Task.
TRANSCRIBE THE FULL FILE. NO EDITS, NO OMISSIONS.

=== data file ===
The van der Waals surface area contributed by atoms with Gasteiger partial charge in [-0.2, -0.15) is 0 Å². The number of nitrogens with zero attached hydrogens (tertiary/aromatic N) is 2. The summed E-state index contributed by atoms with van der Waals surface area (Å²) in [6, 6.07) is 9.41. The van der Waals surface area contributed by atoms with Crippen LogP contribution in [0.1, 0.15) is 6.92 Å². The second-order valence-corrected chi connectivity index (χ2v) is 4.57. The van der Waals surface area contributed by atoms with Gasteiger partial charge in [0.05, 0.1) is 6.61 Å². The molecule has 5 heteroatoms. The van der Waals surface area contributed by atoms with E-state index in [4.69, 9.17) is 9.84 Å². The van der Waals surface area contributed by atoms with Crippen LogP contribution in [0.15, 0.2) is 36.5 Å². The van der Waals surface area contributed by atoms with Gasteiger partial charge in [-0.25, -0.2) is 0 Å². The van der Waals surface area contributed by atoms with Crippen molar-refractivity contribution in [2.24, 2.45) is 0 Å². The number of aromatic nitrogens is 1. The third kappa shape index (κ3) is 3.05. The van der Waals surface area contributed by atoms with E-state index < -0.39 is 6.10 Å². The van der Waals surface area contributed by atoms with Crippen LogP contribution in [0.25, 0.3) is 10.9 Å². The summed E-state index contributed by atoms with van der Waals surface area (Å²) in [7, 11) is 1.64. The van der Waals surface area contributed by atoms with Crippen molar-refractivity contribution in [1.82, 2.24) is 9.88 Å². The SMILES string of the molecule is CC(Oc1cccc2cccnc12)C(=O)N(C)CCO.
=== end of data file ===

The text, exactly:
The van der Waals surface area contributed by atoms with Gasteiger partial charge in [-0.2, -0.15) is 0 Å². The number of nitrogens with zero attached hydrogens (tertiary/aromatic N) is 2. The summed E-state index contributed by atoms with van der Waals surface area (Å²) in [6, 6.07) is 9.41. The van der Waals surface area contributed by atoms with Crippen LogP contribution in [0.1, 0.15) is 6.92 Å². The second-order valence-corrected chi connectivity index (χ2v) is 4.57. The van der Waals surface area contributed by atoms with Gasteiger partial charge in [0.05, 0.1) is 6.61 Å². The molecule has 5 heteroatoms. The van der Waals surface area contributed by atoms with E-state index in [4.69, 9.17) is 9.84 Å². The van der Waals surface area contributed by atoms with Crippen LogP contribution in [0.15, 0.2) is 36.5 Å². The van der Waals surface area contributed by atoms with Gasteiger partial charge in [-0.25, -0.2) is 0 Å². The van der Waals surface area contributed by atoms with Crippen molar-refractivity contribution in [2.24, 2.45) is 0 Å². The number of aromatic nitrogens is 1. The third kappa shape index (κ3) is 3.05. The van der Waals surface area contributed by atoms with E-state index < -0.39 is 6.10 Å². The van der Waals surface area contributed by atoms with Crippen LogP contribution in [0.25, 0.3) is 10.9 Å². The summed E-state index contributed by atoms with van der Waals surface area (Å²) in [7, 11) is 1.64. The van der Waals surface area contributed by atoms with Crippen molar-refractivity contribution in [1.82, 2.24) is 9.88 Å². The SMILES string of the molecule is CC(Oc1cccc2cccnc12)C(=O)N(C)CCO.